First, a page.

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There are different kinds of entropy here. The thermal entropy due to the molecules moving faster or slower is a red herring and actually isn't important for understanding Maxwell's demon at all. The important entropy here is the mixing entropy that has to do with how well-sorted these different kinds of molecules are.

Personally, I think this version of Maxwell's demon shouldn't be taught in physics classes at all, even though it's the way in which Maxwell originally formulated it. A much more straightforward way of explaining Maxwell's demon is to just talk about different kinds of molecules like Nitrogen vs Oxygen. (An even simpler version is to just call them blue and red balls, although this may lead people to ask how balls tiny enough to be considered "microscopic" can have distinct colors.)

Whether blue and red, Nitrogen and Oxygen, or fast and slow, the important point is just that there are 2 different types of particles. And when they are all mixed together this is a state of high entropy, whereas when they are carefully separated into different chambers this is a state of low entropy.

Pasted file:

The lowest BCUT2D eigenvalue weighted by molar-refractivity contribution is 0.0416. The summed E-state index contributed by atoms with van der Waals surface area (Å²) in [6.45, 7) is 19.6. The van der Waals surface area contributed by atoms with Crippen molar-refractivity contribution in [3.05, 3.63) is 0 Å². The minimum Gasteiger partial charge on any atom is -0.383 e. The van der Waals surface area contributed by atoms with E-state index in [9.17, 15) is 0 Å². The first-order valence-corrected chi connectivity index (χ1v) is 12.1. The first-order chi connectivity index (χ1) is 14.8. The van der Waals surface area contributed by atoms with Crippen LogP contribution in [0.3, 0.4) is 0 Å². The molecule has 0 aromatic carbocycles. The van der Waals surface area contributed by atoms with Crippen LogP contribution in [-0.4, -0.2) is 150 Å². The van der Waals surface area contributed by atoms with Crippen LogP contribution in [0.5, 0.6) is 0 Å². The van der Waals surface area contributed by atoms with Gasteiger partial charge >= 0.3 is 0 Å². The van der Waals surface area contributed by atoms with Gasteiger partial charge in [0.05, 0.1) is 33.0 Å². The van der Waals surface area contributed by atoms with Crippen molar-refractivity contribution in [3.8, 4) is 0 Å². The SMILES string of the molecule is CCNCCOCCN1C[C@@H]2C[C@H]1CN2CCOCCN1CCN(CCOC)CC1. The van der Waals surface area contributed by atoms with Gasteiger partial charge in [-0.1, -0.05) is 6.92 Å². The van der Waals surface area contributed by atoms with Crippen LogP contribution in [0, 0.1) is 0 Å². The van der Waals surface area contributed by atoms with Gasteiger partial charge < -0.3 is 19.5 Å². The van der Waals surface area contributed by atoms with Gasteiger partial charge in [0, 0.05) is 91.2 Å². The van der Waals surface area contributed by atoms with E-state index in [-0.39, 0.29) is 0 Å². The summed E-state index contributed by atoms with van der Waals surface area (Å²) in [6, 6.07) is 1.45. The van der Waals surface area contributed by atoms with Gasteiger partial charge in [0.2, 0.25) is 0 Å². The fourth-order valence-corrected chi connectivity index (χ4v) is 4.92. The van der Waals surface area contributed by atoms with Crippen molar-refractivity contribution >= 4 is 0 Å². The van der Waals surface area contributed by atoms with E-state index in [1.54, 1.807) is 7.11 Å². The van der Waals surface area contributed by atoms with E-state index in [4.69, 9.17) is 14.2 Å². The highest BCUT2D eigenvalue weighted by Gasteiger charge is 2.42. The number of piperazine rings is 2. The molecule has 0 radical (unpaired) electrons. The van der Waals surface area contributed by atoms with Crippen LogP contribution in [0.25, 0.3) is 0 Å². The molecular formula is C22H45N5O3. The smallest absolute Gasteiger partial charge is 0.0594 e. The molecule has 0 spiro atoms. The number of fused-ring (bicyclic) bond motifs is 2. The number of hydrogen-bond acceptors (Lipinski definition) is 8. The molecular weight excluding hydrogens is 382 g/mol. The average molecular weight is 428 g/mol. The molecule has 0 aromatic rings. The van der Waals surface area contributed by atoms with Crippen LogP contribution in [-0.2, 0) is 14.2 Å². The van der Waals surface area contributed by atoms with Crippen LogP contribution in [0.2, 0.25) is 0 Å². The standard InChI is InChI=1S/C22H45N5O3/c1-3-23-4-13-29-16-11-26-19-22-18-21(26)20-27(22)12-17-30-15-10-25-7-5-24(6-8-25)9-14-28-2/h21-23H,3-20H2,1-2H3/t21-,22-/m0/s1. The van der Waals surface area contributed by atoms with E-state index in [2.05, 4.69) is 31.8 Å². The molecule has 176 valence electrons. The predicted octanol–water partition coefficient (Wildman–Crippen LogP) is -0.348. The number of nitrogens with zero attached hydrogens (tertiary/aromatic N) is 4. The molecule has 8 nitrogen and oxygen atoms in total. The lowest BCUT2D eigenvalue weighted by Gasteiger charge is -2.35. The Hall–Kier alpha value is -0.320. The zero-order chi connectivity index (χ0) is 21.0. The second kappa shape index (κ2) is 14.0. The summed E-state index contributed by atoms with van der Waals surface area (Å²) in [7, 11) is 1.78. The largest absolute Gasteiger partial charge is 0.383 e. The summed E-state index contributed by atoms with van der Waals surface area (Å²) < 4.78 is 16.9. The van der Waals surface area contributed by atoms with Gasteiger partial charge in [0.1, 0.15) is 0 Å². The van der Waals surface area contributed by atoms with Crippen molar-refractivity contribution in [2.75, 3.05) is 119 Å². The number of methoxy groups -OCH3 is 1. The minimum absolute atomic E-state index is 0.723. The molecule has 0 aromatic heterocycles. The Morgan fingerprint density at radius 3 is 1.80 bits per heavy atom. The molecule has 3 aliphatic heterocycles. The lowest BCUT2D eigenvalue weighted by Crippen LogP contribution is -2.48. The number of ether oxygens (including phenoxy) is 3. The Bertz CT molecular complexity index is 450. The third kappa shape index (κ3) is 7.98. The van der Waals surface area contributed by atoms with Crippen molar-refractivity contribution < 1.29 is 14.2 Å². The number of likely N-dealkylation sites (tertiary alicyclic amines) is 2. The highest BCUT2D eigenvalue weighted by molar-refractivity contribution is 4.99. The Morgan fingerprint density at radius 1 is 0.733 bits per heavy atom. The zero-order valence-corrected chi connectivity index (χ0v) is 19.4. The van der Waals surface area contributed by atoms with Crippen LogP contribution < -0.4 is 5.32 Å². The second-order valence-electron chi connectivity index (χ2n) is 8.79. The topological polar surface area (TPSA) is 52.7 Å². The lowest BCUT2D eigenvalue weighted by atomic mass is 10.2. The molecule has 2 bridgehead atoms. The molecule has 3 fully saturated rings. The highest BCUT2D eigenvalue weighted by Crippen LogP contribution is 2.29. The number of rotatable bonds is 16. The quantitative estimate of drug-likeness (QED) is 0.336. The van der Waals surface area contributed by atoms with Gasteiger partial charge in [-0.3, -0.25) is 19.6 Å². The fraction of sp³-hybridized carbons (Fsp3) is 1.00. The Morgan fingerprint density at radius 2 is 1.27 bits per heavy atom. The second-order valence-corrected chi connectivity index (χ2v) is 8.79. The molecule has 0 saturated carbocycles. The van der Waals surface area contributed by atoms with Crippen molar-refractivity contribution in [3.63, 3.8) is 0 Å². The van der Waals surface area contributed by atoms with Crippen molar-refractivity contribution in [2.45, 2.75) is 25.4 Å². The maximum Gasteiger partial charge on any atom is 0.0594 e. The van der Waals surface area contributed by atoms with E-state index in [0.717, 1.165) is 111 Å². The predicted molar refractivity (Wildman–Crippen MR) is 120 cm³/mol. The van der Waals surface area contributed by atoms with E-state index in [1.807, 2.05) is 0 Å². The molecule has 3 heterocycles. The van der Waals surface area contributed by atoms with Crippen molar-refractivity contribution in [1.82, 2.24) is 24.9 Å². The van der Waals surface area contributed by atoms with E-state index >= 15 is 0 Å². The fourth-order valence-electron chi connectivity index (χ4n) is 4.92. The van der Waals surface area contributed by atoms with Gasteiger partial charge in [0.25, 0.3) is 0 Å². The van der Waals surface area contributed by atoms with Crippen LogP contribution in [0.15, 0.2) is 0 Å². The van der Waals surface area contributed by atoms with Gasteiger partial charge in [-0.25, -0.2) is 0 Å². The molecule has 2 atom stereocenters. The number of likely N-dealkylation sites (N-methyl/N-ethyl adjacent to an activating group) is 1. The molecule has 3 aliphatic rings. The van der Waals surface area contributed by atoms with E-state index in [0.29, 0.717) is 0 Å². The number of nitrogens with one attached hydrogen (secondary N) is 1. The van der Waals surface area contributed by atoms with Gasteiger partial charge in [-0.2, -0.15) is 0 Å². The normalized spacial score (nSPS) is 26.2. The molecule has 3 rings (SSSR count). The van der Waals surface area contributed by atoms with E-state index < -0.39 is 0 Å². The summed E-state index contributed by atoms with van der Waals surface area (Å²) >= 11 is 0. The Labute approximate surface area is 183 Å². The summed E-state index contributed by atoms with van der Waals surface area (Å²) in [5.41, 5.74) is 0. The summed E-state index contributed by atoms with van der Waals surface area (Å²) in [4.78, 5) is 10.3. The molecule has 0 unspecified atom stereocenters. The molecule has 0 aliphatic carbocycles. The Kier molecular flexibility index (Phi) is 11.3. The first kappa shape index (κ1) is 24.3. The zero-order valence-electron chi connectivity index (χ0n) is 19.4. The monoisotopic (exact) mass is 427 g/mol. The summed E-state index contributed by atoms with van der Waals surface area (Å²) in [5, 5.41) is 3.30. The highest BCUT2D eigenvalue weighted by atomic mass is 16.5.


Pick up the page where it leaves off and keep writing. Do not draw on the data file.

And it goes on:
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  • $\begingroup$ Thank you for your answer, I have never heard of "mixing entropy" before. Would you care to elaborate on it a bit please? Also as mentioned below the other answers; I won't be able to accept any answers just yet as I am awaiting an answer from Albert Aspect as promised in the comments below my question. So all I can give is (+1) for now. Best regards. $\endgroup$ – BLAZE Oct 4 '16 at 0:35